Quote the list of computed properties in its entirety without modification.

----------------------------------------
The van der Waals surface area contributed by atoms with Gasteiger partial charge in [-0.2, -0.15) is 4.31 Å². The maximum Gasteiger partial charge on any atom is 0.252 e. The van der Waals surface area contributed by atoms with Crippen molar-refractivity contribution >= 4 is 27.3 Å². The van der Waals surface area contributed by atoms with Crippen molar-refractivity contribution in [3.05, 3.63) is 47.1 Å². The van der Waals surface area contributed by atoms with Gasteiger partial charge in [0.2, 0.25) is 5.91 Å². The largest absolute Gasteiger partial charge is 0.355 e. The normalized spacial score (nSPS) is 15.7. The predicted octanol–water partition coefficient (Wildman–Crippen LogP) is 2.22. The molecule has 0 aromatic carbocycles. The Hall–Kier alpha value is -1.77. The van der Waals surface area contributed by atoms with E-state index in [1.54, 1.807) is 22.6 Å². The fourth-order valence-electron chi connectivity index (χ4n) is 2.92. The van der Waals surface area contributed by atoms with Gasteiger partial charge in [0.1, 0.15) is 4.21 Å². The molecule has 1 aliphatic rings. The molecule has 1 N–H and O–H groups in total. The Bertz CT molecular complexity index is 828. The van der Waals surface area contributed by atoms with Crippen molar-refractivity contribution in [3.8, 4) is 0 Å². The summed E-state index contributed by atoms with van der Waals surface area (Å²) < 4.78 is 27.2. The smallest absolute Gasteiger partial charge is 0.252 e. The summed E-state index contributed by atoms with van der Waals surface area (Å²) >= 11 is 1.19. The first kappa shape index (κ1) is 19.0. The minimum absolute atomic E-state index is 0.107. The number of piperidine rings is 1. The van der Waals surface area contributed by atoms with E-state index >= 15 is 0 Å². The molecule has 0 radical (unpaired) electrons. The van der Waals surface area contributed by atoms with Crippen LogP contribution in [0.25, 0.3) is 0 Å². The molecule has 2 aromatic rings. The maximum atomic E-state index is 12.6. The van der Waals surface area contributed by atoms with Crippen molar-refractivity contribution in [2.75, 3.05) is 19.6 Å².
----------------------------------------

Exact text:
The van der Waals surface area contributed by atoms with Gasteiger partial charge in [-0.2, -0.15) is 4.31 Å². The maximum Gasteiger partial charge on any atom is 0.252 e. The van der Waals surface area contributed by atoms with Crippen molar-refractivity contribution >= 4 is 27.3 Å². The van der Waals surface area contributed by atoms with Crippen molar-refractivity contribution in [3.05, 3.63) is 47.1 Å². The van der Waals surface area contributed by atoms with Gasteiger partial charge in [0.2, 0.25) is 5.91 Å². The largest absolute Gasteiger partial charge is 0.355 e. The normalized spacial score (nSPS) is 15.7. The predicted octanol–water partition coefficient (Wildman–Crippen LogP) is 2.22. The molecule has 0 aromatic carbocycles. The Hall–Kier alpha value is -1.77. The van der Waals surface area contributed by atoms with E-state index in [1.54, 1.807) is 22.6 Å². The fourth-order valence-electron chi connectivity index (χ4n) is 2.92. The van der Waals surface area contributed by atoms with Gasteiger partial charge in [0.1, 0.15) is 4.21 Å². The molecule has 1 aliphatic rings. The molecule has 1 N–H and O–H groups in total. The Bertz CT molecular complexity index is 828. The van der Waals surface area contributed by atoms with Crippen molar-refractivity contribution in [3.8, 4) is 0 Å². The summed E-state index contributed by atoms with van der Waals surface area (Å²) < 4.78 is 27.2. The smallest absolute Gasteiger partial charge is 0.252 e. The summed E-state index contributed by atoms with van der Waals surface area (Å²) >= 11 is 1.19. The first kappa shape index (κ1) is 19.0. The minimum absolute atomic E-state index is 0.107. The number of piperidine rings is 1. The van der Waals surface area contributed by atoms with E-state index >= 15 is 0 Å². The molecule has 0 radical (unpaired) electrons. The van der Waals surface area contributed by atoms with Crippen LogP contribution in [0.25, 0.3) is 0 Å². The molecule has 2 aromatic rings. The maximum atomic E-state index is 12.6. The van der Waals surface area contributed by atoms with Crippen molar-refractivity contribution in [2.75, 3.05) is 19.6 Å².